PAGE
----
charge in a second letter, and not having with-, sistent advocate of the docrine of the Wilmot drawn it when it had been shown to be untrue Proviso, and had moved to incorporate that he was no longer entitled to respect. Mr. very provision into the Oregon bill. He had WINTHROP continued for some time longer, opposed the annexation of Texas in the twenand made it appear that the Committee he had ty-eighth Congress, from the beginning to the appointed had reported a bill to abolish the end. Mr. SCHENCK proceeded to show the slave trade in the District, and it was admit- inconsistency that the Free Soil Members had ted by gentlemen from the free States to be a displayed in voting for Mr. Brown, who had very great improvement upon any bill which ever been opposed to them, and favorable to had previously been reported to the House. Mr. the slave interests, and in refusing to vote for WINTHROP manifested considerable warmth Mr. WINTHROP whose whole political life had during his remarks, and in concluding he said he been adverse to the extension of the area of had not intended to allow the gentleman from slavery. Mr. Brown had been for the annexOhio to ruffle his feelings, but he trusted he ation of Texas, for stifling debate, for laying should very soon recover his ordinary calm- on the table and smothering resolutions inness. A time might come in the course of the quiring into the propriety of abolishing slavSession when he might feel more at liberty ery in the district of Columbia, and extending than he had ever before felt, or than he now the ordinance of 1787 over all the territories felt to go into this subject, and say something of the United States. Mr. Giddings knew in reply to the gentleman from Ohio and the these facts, yet he chose to vote for the gengentleman from Tennessee. For the present tleman from Indiana upon a pledge of that he would leave them to answer each other. gentleman, vamped up for the occasion, con

Mr. Rockwell continued the dispute, and tradicting the tenor of his whole previous showed how little ground there was for the

Mr. S. averred that he had but little charge of Mr. GIDDINGS respecting the action faith in these sudden conversions, and least of of the Committee on Territories. The fact was all had he faith in them when they seemed to that but three legislative days had passed be- have been made under the strong impulsive tween the appointment of the Committee and influence of a reward just ahead, that was to the passage of a resolution of the House in be given in case pledges were made on the structing it to report bills for the organization other side. He denounced the system of exof territorial governments containing the pro-acting pledges, and said there were persons at visions of the ordinance of 1787, or as it is each end of the Union, who made this a concalled, the Wilmot Proviso. There was, there- dition of support-in the South they would not fore, neither a refusal to report, nor a delay in vote for a candidate because he belonged to reporting. As to the present appointment of the North, and in the North they would not the Committees by the Speaker, he was in fa- vote for a candidate because he lived in a vor of it, because it would cause only great slave State. This amounted to disunion. One confusion and delay to select them in any section, either the North or the South, must other manner. In whatever way Committees have the majority. Disfranchise all on the may be constituted, they cannot entirely con- other side, and the Union could not hold totrol the course of business and the policy of gether a single day—it ought not to hold tothe House. The majority, wherever that may gether a day. The Whig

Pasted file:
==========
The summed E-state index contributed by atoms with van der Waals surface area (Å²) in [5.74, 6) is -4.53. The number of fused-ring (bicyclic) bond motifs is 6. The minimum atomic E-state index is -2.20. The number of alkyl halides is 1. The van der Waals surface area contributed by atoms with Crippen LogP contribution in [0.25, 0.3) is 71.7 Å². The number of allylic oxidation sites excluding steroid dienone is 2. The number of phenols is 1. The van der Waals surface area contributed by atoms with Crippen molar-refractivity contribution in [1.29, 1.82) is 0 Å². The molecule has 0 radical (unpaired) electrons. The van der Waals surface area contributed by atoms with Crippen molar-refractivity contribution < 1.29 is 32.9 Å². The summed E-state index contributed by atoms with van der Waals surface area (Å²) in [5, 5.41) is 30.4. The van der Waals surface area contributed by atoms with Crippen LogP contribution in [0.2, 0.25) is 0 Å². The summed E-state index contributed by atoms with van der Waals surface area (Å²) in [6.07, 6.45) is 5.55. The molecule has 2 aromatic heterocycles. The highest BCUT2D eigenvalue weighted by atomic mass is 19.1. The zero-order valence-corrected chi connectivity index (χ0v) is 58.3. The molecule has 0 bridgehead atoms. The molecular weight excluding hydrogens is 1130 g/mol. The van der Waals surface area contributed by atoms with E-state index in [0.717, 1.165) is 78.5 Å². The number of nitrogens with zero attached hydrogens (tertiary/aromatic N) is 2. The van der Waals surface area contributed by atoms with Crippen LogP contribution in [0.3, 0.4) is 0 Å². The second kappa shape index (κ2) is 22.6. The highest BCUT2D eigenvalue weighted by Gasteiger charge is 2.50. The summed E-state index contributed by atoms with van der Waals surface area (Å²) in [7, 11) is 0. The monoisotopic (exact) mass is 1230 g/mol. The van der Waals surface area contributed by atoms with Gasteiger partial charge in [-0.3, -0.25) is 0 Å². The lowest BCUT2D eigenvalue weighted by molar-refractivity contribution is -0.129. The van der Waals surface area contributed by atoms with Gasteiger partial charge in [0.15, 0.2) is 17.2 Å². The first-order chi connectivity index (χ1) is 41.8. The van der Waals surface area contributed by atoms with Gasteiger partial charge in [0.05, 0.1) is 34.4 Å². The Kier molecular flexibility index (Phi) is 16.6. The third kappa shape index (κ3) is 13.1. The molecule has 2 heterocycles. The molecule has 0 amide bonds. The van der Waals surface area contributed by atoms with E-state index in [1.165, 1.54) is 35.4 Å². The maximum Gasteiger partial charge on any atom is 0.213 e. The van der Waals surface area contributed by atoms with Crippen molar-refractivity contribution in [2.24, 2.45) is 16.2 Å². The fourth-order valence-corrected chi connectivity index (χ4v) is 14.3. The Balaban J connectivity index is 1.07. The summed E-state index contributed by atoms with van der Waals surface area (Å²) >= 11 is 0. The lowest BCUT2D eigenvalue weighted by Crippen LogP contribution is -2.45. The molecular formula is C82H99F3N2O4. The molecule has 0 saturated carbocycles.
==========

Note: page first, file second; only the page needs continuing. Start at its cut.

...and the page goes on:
party and some of be found, will direct its proceedings. Mr. the Democrats believed differently in this reROCKWELL was one of those who had voted spect from Mr. GIDDINGS. They believed for the measure which resulted in the organ- that this Union resulted from a compromise beization of the House. Three weeks had been tween the free and the slave States. He, (Mr. spent in vainly endeavoring to elect a Speaker SCHENCK) was in favor of the ordinance of by a majority vote. The interests of the 1787, and he had always voted with Mr. WINcountry demanded an organization, and there THROP in favor of it, yet he did not feel that was but that one mode left to accomplish such upon this account he must stand here and disan end. It had been in the power of Mr. franchise every man living in the slave States Giddings and his friends to have changed the because he differed from him on that local result and secured the election of Mr. Win- question. It was not so with his colleague,

There stands the unalterable record. (Mr. GIDDINGS.) Like Mr. Toomes, of GeorFor Mr. COBB, one hundred and two yotes; gia, he preferred that there should be no orfor Mr. WINTHROP, one hundred votes. ganization, and that " disorder should reign for

Mr. Schenck expressed the reluctance with ever,” rather than yield upon this point. He which he took part in this extraordinary de- then expressed his regret that gentlemen had bate. He went on to define his position and been heard to declare that they would sooner that of his party, and he defended Mr. Win- dissolve the Union at once than suffer the preTHROP in a very able manner from the charges sent state of things to be enforced on the which Mr. GIDDINGS had made. He showed country. Mr. SHENCK quoted from a speech that Mr. WINTHROP had always been a con- of Wendell Phillips, of Boston, to show that